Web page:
> is such an interesting discussion, because when I

> watch Chaplin, I feel the exact same way as you do

> about Keaton!! ;) with Chas I *am* there right with

> him and loose contact with everything else for those

> wonderful six reels!

>

> And that's why I'm glad the Prof brought up that

> thing about art being subjective, because that is the

> wonderful truth of the matter.

>

> (I have to tell this to my Art History Professor-- at

> start of term she was always drilling us "art is

> subjective" when we launched into our heated

> debates... and now I'm compelled to go crawling on my

> hands and knees Monday morning and tell her 'you were

> right...)

 

 

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harlowkeatongirl-- Really??? You get to write for the Keaton Chronicle? As in THE Keaton Chronicle for the Damfinos?? *bows down in awe* How did you get a job like that, that's fantastic!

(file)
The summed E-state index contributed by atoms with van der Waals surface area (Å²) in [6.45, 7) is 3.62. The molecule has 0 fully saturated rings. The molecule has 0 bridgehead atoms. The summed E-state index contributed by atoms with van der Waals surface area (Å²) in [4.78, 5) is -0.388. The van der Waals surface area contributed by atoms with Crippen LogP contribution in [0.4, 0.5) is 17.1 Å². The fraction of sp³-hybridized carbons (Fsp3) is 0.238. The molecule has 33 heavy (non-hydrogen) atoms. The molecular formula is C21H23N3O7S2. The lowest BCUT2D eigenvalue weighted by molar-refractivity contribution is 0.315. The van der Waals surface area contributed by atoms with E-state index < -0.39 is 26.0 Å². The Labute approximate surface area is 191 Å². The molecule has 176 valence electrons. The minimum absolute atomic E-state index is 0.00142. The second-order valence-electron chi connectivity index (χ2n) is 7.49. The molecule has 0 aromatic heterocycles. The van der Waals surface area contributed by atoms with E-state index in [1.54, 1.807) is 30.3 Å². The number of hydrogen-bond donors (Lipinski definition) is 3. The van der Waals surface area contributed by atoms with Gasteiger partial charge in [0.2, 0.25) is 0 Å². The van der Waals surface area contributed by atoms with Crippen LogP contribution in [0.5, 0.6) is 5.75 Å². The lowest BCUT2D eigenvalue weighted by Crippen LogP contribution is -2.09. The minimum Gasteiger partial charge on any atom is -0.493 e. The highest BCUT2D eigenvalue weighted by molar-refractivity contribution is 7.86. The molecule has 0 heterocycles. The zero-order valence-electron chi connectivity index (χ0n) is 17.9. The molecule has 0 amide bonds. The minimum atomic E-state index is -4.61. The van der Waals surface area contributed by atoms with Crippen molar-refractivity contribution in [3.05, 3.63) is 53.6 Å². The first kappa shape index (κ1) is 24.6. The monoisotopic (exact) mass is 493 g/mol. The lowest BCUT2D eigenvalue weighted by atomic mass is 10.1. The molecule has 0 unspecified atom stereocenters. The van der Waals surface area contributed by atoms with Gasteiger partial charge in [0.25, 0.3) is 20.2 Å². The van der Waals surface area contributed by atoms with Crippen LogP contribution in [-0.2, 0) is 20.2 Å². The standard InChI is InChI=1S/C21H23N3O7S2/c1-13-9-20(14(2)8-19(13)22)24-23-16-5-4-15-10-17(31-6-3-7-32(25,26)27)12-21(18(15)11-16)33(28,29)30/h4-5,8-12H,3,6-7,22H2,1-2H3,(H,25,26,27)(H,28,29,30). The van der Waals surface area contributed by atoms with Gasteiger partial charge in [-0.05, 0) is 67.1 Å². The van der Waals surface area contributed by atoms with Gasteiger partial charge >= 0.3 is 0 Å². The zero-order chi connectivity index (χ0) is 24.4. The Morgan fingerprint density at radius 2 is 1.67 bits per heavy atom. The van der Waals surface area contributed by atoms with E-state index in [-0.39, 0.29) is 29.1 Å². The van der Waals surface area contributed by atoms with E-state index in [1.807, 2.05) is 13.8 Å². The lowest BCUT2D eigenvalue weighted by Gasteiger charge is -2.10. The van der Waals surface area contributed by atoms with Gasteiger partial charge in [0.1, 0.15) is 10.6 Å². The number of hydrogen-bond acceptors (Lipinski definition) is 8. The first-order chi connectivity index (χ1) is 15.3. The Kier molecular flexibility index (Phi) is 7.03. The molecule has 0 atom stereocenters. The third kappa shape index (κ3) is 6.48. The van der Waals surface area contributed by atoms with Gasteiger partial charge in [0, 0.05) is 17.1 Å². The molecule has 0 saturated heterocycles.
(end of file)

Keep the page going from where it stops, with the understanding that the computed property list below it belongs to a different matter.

An article on the whyfores of Keatonism would be a great idea for an article, I must agree. (you *will* let us read whatever you come up with, of course! ;) )

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I just mentioned casually to other fans that I enjoy writing and hope to be published one day. Then a couple days later, I was offered the chance. LOL!

 

I'm not directly in the paid fanclub, so I have no idea what people usually write about in there, but I'll give it a shot. And I suppose it's a great excuse to get around to paying for a membership. :)

 

BTW --- I cannot wait for "Limelight" on March 31st. I think it sounds like a good one. Have you seen it, Carley?